While it may sound intimidating, it doesn’t take a rocket scientist to grow an indoor hydroponic garden. This no-fail indoor gardening method works so well that it may turn even the brownest thumbs green.
Hydroponic systems make growing year-round fresh vegetables, herbs and fruit into a simple project. It’s a sustainable gardening method that brings optimal growing conditions and oxygen to your plants so they grow steadily when you provide proper nutrients and light.
You don’t need a lot of space to get started with indoor hydroponic gardening. This type of Hhydroponic gardening is perfect for apartment dwellers who don’t have a lot of space for indoor gardening. Look for hydroponic planters and systems in compact or vertical styles and include everything you need to get growing.
Because hydroponic systems grow without soil, there’s less mess. Hydroponic systems take the guesswork out of watering your plants. They provide your plant roots constant access to oxygen and as much water as they need so there’s not over- or under-watering.
What to Grow in Your Indoor Hydroponic Garden
You can grow a variety of tender greens, root vegetables and fruits in an indoor hydroponic garden. If you’re new to hydroponics, leafy greens and tender herbs are a good place to start. Choose plants that grow easily and quickly from seed.
Try these herbs in your indoor hydroponic garden:
If you have enough light and warmth in your indoor space and a larger hydroponic setup, you can grow root crops like radishes and carrots, and salad favorites like tomatoes and cucumbers. You can always use plant grow lights to give more light to your growing edibles.
Types of Hydroponic Systems
You can start growing hydroponically with an all-in-one unit. These grow systems fit on tabletops and some are designed to be used as furniture, like end tables. These hydroponic systems have all the advantages of a soilless indoor growing system, with benefits like LED grow lights that help seeds grow faster, and smartphone technology that lets you control the system through an app on your phone.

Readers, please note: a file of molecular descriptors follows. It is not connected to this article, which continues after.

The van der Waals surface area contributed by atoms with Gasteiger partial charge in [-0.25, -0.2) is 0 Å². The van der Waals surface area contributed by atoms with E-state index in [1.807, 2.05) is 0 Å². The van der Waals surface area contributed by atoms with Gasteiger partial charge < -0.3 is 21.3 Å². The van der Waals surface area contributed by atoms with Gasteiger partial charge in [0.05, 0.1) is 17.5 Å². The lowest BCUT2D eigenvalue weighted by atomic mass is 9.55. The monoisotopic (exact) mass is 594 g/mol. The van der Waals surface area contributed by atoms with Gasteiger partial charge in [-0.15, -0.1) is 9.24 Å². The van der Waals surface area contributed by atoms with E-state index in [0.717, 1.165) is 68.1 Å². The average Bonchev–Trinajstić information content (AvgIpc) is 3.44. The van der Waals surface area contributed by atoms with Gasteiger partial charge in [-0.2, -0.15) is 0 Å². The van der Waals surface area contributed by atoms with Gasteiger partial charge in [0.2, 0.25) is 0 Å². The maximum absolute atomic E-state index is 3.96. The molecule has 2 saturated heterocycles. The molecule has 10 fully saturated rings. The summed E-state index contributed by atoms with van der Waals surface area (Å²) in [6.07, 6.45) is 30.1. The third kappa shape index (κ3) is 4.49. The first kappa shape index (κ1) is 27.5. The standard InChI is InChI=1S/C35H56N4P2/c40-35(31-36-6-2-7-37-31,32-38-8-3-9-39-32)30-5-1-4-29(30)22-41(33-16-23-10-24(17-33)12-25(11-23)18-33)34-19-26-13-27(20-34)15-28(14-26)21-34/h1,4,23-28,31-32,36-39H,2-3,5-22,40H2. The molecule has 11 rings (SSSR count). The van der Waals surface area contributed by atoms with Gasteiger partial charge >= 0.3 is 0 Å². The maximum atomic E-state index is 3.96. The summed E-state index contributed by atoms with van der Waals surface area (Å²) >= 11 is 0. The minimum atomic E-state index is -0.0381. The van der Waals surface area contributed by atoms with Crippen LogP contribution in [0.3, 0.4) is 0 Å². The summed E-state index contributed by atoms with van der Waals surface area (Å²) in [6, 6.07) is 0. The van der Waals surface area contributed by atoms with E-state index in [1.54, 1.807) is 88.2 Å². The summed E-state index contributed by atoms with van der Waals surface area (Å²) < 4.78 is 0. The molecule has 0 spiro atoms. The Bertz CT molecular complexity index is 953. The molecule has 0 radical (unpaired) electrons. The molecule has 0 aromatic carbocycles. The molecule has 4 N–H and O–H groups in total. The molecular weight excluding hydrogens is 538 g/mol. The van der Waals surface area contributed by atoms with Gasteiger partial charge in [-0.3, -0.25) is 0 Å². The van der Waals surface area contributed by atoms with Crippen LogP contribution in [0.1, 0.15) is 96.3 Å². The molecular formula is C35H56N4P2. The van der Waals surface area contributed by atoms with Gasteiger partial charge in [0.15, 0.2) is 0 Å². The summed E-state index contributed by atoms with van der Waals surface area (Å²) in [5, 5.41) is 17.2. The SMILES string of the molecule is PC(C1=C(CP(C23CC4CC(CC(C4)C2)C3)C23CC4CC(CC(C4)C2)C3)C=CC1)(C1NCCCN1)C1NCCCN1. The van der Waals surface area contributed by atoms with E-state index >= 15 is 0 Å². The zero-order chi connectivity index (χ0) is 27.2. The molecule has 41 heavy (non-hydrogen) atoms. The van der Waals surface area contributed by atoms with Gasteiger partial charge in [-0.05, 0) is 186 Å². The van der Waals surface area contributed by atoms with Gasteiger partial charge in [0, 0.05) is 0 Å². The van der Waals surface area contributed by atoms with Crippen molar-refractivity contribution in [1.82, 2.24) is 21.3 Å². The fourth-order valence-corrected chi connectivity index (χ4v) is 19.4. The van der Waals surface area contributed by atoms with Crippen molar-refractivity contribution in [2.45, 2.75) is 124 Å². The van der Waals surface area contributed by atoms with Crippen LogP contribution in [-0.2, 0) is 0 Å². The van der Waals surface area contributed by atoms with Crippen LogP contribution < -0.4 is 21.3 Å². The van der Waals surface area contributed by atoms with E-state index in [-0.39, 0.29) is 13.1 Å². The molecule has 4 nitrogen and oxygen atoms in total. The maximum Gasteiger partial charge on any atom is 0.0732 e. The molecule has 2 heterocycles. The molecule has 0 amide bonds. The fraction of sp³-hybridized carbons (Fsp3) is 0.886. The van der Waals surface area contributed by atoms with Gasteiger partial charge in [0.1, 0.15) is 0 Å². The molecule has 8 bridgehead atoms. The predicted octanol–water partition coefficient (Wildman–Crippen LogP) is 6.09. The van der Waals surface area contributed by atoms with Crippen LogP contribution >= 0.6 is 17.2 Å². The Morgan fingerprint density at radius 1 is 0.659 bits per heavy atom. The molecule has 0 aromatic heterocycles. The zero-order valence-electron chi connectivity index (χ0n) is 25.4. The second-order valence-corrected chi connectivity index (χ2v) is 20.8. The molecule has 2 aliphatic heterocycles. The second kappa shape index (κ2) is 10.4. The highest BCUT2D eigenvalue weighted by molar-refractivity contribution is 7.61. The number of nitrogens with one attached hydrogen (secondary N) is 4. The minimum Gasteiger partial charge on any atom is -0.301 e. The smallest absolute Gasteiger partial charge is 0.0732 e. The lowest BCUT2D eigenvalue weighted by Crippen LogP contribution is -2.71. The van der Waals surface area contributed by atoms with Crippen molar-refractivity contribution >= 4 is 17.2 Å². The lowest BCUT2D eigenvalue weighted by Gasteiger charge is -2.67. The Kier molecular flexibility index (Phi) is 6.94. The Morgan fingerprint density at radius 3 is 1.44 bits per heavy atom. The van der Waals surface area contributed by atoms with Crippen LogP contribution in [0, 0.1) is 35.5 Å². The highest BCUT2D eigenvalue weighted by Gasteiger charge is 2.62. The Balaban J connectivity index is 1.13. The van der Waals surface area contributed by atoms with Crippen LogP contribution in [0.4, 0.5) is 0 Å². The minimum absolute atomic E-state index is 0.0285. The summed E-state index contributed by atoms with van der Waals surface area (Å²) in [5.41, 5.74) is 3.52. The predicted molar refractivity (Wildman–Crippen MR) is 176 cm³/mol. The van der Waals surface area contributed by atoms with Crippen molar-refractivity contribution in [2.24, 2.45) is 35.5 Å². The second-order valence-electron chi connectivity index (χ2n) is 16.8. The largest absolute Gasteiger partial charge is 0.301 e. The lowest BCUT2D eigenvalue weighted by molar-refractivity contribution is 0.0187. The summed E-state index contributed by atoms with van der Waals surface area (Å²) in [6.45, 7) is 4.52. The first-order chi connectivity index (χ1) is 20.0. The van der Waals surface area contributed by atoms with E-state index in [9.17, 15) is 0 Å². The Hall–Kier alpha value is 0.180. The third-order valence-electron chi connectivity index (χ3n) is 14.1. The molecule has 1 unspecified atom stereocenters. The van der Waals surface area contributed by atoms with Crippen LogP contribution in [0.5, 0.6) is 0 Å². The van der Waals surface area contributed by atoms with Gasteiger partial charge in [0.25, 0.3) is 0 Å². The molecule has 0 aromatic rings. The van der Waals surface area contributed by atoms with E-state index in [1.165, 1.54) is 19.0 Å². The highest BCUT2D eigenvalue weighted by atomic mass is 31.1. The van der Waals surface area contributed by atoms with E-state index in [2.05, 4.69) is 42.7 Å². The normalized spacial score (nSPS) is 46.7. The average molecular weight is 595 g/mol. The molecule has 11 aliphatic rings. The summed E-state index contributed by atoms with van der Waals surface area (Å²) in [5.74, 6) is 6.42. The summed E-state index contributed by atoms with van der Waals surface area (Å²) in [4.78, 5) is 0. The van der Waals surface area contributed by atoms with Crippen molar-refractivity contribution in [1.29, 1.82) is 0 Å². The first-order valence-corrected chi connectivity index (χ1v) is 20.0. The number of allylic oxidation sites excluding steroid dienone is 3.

There are two main types of hydroponic systems:
- Deep water systems: are inexpensive (about $60) to start up and are ideal for growing small amounts of edibles. The plant roots grow in oxygenated, nutrient-rich water.
- Ebb and flow systems cost more ($400+), and produce a higher yield. Plants are grown in net pots that are intermittently flooded with oxygenated, nutrient-rich water that drains away, exposing plant roots to air.
How to Grow Hydroponic Plants Indoors
- Choose a system: Whether in a make-shift hydroponic garden made from old liter soda bottles or a kit, find a grow system that works with your space and budget. Kits will have most, if not all the ingredients you’ll need.
- Pick a plant medium: Among the available grow media, you can choose vermiculite, perlite, clay pellets, gravel, sand or a combination of several of these. You can also grow in coconut fiber, though you’ll need to watch to make sure it doesn’t become overly soggy, which could kill roots.
- Plant seeds: Once you selected a system and plant media, you’ll plant your seeds using a seed starter or heat mat.
- Add plant grow lights:. You’ll need grow lights for your indoor garden to promote steady, long-term growth. Choose LED lighting for energy savings because your plant lights will use less energy than fluorescent bulbs.
- Give proper nutrients: You’ll need to check the pH of your plant system and adjust the nutrients. Use a kit that supplies the pH meter and nutrients for a foolproof method. Experienced hydroponic gardeners can choose liquid organic plant food and fertilizers that work for your indoor gardens.
- Promote pollination: If you’re growing tomatoes, peppers or strawberries, you’ll need to help with pollination. This just involves tapping or lightly shaking the plants with a finger.
- Pick when ready: Pick fresh veggies or fruits when ripe or pinch off herbs when ready.
When you’re growing hydroponically indoors, you can move your plants outdoors when the weather warms. Choose a system on wheels or add casters to make moving your plants around easier. Also, be prepared that pests could nibble on your plants. If you move the plants back indoors, keep them separated from other hydroponic indoor plants.
When you know how to grow hydroponic plants, you can get your garden established faster, get higher yields and under the right circumstances, use less water than traditional gardening. Hydroponic gardening can supply fresh herbs year-round right on your countertop.
Get everything you need to get started with hydroponic gardening delivered when and where you need it when you order online.